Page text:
Montessori World

An educational blog for children and adults

Steiner Talk 6.

This is a summary of how a Steiner-influenced school or nursery will look like (adapted from EYE magazine, June 2008):

1) Outdoor classroom or curriculum is essential to allow children to experience the natural environment and discover the magic of life cycles and sciences in the garden or woodlands, plus exposing them to the cross-curricular opportunities available in abundance during this time.

2) Create a homely setting made from natural materials, such as wooden blocks, conifers, cotton, wool etc.

3) Most of all, incorporate ‘spirituality’ (not so of religiosity) and a holistic view in the setting, through spontaneous play, storytelling, poems, songs and puppets. Respond to each child’s needs and unique development. The learning environment must reflect a harmonious and peaceful atmosphere for the children and adults.

Teachers must be flexible with their lesson plans and allow an informal learning and open classroom to take place every day. Invite the child to guide you on what kind of learning do they prefer. Facilitate, don’t preach; inspire the child, don’t force; lead them, don’t leash.

This post marks the end of Steiner Talk. Nevertheless, it does not indicate the conclusion of the discussion of its curriculum, but rather a beginning to a more comprehensive preparation/introduction of this type of learning. It is my wishful thinking that I will be able to attend such a course of study in the future.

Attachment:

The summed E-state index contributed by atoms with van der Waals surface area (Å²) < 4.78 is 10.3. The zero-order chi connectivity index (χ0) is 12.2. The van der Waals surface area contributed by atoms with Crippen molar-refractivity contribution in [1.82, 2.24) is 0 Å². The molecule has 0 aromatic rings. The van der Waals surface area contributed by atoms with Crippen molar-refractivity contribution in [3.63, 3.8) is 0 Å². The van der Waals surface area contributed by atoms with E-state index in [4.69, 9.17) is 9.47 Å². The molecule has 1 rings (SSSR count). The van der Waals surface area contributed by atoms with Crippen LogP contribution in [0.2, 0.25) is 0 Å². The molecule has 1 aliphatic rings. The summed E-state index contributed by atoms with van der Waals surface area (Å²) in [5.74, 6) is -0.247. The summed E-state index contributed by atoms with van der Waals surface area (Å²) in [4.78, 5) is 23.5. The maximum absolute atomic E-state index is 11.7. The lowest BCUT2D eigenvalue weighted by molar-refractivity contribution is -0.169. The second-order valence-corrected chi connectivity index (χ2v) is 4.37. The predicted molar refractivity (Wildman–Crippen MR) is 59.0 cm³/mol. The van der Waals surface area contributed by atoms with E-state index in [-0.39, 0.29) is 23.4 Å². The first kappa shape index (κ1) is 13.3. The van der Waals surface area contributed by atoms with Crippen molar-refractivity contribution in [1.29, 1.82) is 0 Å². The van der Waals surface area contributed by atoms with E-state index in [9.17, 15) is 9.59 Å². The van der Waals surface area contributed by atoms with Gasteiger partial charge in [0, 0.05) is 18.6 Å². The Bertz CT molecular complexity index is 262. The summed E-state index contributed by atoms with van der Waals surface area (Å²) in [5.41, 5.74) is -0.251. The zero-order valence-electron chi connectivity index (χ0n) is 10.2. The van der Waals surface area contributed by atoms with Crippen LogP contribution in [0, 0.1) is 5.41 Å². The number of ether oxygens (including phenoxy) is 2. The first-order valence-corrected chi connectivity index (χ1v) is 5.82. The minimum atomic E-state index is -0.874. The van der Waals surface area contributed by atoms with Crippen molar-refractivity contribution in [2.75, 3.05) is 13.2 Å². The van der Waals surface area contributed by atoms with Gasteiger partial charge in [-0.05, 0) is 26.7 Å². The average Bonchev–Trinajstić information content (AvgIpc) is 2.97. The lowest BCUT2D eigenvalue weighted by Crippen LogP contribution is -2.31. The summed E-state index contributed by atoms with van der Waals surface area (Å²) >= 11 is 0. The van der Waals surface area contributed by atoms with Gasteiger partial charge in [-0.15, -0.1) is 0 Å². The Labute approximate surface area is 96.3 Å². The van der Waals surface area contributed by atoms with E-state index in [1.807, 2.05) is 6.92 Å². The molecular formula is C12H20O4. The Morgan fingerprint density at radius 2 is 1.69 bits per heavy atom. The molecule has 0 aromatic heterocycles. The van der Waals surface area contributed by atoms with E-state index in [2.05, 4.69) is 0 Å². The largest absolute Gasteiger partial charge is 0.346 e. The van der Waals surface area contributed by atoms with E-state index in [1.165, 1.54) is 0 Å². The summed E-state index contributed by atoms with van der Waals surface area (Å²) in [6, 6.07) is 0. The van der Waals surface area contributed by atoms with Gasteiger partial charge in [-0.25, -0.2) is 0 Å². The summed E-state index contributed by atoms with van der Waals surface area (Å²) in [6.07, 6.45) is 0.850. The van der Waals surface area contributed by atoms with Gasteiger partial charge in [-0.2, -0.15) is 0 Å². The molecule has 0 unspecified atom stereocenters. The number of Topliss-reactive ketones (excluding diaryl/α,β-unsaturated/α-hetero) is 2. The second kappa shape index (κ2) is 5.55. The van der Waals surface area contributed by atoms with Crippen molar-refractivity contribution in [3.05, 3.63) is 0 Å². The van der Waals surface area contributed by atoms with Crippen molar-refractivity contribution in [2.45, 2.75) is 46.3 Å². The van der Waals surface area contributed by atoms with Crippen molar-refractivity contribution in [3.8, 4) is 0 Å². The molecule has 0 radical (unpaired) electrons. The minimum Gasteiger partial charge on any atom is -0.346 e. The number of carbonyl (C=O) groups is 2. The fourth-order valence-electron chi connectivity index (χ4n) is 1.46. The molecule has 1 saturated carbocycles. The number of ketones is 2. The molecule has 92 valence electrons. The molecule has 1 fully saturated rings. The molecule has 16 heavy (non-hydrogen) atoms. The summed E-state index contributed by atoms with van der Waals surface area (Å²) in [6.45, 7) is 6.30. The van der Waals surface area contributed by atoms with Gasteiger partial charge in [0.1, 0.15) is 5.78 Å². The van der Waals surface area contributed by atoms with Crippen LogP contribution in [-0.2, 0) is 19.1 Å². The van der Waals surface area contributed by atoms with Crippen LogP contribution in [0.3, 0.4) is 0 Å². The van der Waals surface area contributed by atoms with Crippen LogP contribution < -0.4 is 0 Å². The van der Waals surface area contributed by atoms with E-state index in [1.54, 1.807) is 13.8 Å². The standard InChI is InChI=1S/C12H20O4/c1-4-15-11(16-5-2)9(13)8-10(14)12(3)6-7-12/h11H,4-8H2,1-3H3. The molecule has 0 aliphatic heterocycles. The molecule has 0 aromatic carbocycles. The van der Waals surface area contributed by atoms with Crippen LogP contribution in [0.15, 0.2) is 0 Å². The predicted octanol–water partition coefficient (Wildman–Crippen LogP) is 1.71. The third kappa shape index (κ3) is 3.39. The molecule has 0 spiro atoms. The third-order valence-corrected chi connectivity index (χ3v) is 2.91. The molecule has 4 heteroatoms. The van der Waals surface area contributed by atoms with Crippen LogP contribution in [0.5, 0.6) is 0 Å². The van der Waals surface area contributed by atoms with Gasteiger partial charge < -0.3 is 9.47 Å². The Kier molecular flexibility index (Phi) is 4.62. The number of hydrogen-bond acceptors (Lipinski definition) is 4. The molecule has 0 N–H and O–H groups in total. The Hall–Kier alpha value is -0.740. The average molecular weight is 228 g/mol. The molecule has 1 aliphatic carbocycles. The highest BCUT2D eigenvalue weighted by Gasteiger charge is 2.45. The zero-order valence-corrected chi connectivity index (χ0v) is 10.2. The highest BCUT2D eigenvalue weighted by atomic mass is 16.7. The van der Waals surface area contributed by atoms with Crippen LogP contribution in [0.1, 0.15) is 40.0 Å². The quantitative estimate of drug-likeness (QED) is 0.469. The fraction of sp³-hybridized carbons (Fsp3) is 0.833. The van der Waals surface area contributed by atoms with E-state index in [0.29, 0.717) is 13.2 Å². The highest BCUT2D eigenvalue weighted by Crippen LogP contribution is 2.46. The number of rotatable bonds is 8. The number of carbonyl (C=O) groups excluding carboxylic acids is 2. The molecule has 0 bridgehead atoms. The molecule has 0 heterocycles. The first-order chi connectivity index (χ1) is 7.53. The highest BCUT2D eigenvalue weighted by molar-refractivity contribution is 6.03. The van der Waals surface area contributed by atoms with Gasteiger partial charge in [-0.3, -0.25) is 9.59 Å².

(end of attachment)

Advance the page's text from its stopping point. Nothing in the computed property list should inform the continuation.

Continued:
In the next talk, we take a look at the work of Dr. David Weikart.

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February 13, 2009 - Posted by | Steiner Talk | ,

3 Comments »

  1. Little Elizabeth quite like her Waldorf kindy. But, what shows in this video is really mazing! Thanks for sharing. 😛

    Comment by Everyday Healy | February 14, 2009

  2. Do you mind telling me where is the kindy? My friend has opened one in PJ too.

    Comment by rani | February 22, 2009

  3. It’s important to remember that Steiner’s philosophy/spiritual science/religion, anthroposophy, underpins the education, as the Steiner Waldorf schools Fellowship points out on it’s website.
    This means everythuing in the schools and curriculum are guided by these beliefs.
    It’s worth reading up about them in detail, not taking at face value what the schools or fellowship says about it, which is usually as little as possible.
    If you don’t believe in the reality of spirit worlds, reincarnation, karma, and a host of “truths” which are diametrically opposite to most acknowledged ideas ( some of Steiner’s writing, beliefs include spiritual hierarchies about lowere and higher races, white races “absorbing the spirit best”, blond hair “bestowing intelligence”). While these beliefs might not be “in the classroom”, most of what Steiner indicated is slavishly followed, so there’s a possiblity some of his more terrible ideas could filter in.
    http://www.waldorfcritics.org/active/articles.html

    Comment by Steinerwatch | March 5, 2009


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